Wicker park has some of the best transit access in the city between the blue line / metra / buses.....my proposal is for you to get out of your car or quit your bitching about sitting in traffic since you are part of the problem

I don't think he is bitching or speaking down to you lawfin, I think he's just legitimately wondering if you have a better idea. Since when is anyone on this site qualified to speak about 75% of the things they comment on? Hell, maybe 10% of us are architects, yet we all feel entitled to suggest our favorite changes to every design we see.

Also, this is hardly part of Wicker Park. This isn't even technically a neighborhood, it's generally considered the "Elston Industrial Corridor" and will probably never be a pedestrian friendly place since large swaths of it are designated to remain industrial for eternity by the city. Remember that Milwaukee and Damen is approximately 1.5 miles Southwest of here. So unless you consider a 1.5 mile walk to the EL and a 1/2 mile walk to the Metra to be "well connected" to transit, the area is really a transit desert.

LMJCobalt May 4, 2011 4:58 AM

I suggested proposing an alternative as a means of correcting, rather than just criticizing, what you find to be an abhorrent solution to a poorly designed intersection. There already enough opinions on internet, why add another.

Its clear to me that your issue lies with the nature of automobile use itself, rather than the actual design proposal for the intersection. For that I don't know what to say. People drive cars, and they don't like to sit in traffic. When you can fix that problem its usually a good thing. Good urban design and automobile use need not be mutually exclusive.

As for your issue with my personal transportation choices. I'd just like to point out that I commute everyday to work by train. When the weather is nice I will ride my bike. As for commuting within my neighborhood I will walk or ride my bike. But every now and then when I need to buy some larger items at the Home Depot or buy a bunch of groceries at Strak and Van Til on Elston the bus just ain't gonna cut it.

Finally I'll assert that you don't need a civil engineering degree or masters in urban planning to propose or even shape the design of cities and even roadway intersections. The proposal for this intersection was just presented to the public last week. Members of CDOT, and the 32nd Ward's Alderman Scott Waguespack, were in attendance to hear the views of neighborhood residents. Design alternatives are frequently floated before the public to elicit feedback as part of the planning process. After all public support is needed for large scale public works projects. If you have ideas or solutions in mind they could be included or at least considered.

lawfin May 4, 2011 5:00 AM

Quote:

Originally Posted by Nowhereman1280 (Post 5265544)
I don't think he is bitching or speaking down to you lawfin, I think he's just legitimately wondering if you have a better idea. Since when is anyone on this site qualified to speak about 75% of the things they comment on? Hell, maybe 10% of us are architects, yet we all feel entitled to suggest our favorite changes to every design we see.

Also, this is hardly part of Wicker Park. This isn't even technically a neighborhood, it's generally considered the "Elston Industrial Corridor" and will probably never be a pedestrian friendly place since large swaths of it are designated to remain industrial for eternity by the city. Remember that Milwaukee and Damen is approximately 1.5 miles Southwest of here. So unless you consider a 1.5 mile walk to the EL and a 1/2 mile walk to the Metra to be "well connected" to transit, the area is really a transit desert.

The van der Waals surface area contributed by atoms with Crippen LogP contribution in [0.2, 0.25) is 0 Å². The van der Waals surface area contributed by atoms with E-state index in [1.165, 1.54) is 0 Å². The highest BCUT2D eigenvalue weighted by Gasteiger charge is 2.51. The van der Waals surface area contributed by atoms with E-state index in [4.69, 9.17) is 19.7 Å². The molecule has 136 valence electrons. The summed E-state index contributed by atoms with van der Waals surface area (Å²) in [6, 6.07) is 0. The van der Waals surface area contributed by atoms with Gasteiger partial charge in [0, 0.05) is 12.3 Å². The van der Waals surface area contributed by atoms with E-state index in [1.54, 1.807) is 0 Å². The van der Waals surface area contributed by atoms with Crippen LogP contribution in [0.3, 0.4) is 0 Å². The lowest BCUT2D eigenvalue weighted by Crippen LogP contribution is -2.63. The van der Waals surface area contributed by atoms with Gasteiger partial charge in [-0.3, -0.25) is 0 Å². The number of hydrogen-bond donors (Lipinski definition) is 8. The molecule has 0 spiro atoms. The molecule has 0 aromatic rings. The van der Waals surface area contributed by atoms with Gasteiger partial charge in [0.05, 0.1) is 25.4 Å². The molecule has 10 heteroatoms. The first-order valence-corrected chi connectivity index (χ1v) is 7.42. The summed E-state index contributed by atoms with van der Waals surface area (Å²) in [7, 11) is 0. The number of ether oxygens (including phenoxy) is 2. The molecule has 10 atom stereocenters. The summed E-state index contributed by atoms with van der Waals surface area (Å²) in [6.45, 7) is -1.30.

Yeah I had bucktown in my head when I typed wicker park; when I am in that neighborhood ...bucktown / wicker park...I am almost always down there via either bike or transit...The metra really isn't too bad of a walk over to Damen.

I guess when I am flying up Damen on my bike from North / Milw fullerton doesn't seem like a mile. Probably because the scenery is usually interesting.

Exactly what this proposal will not sustain

anyhow maybe I took it the wrong way...it seemed kind of snide...and I am in kind of a prickly mood

lawfin May 4, 2011 5:01 AM

Quote:

Originally Posted by LMJCobalt (Post 5265556)
I suggested proposing an alternative as a means of correcting, rather than just criticizing, what you find to be an abhorrent solution to a poorly designed intersection. There already enough opinions on internet, why add another.

Its clear to me that your issue lies with the nature of automobile use itself, rather than the actual design proposal for the intersection. For that I don't know what to say. People drive cars, and they don't like to sit in traffic. When you can fix that problem its usually a good thing. Good urban design and automobile use need not be mutually exclusive.

As for your issue with my personal transportation choices. I'd just like to point out that I commute everyday to work by train. When the weather is nice I will ride my bike. As for commuting within my neighborhood I will walk or ride my bike. But every now and then when I need to buy some larger items at the Home Depot or buy a bunch of groceries at Strak and Van Til on Elston the bus just ain't gonna cut it.

Finally I'll assert that you don't need a civil engineering degree or masters in urban planning to propose or even shape the design of cities and even roadway intersections. The proposal for this intersection was just presented to the public last week. Members of CDOT, and the 32nd Ward's Alderman Scott Waguespack, were in attendance to hear the views of neighborhood residents. Design alternatives are frequently floated before the public to elicit feedback as part of the planning process. After all public support is needed for large scale public works projects. If you have ideas or solutions in mind they could be included or at least considered.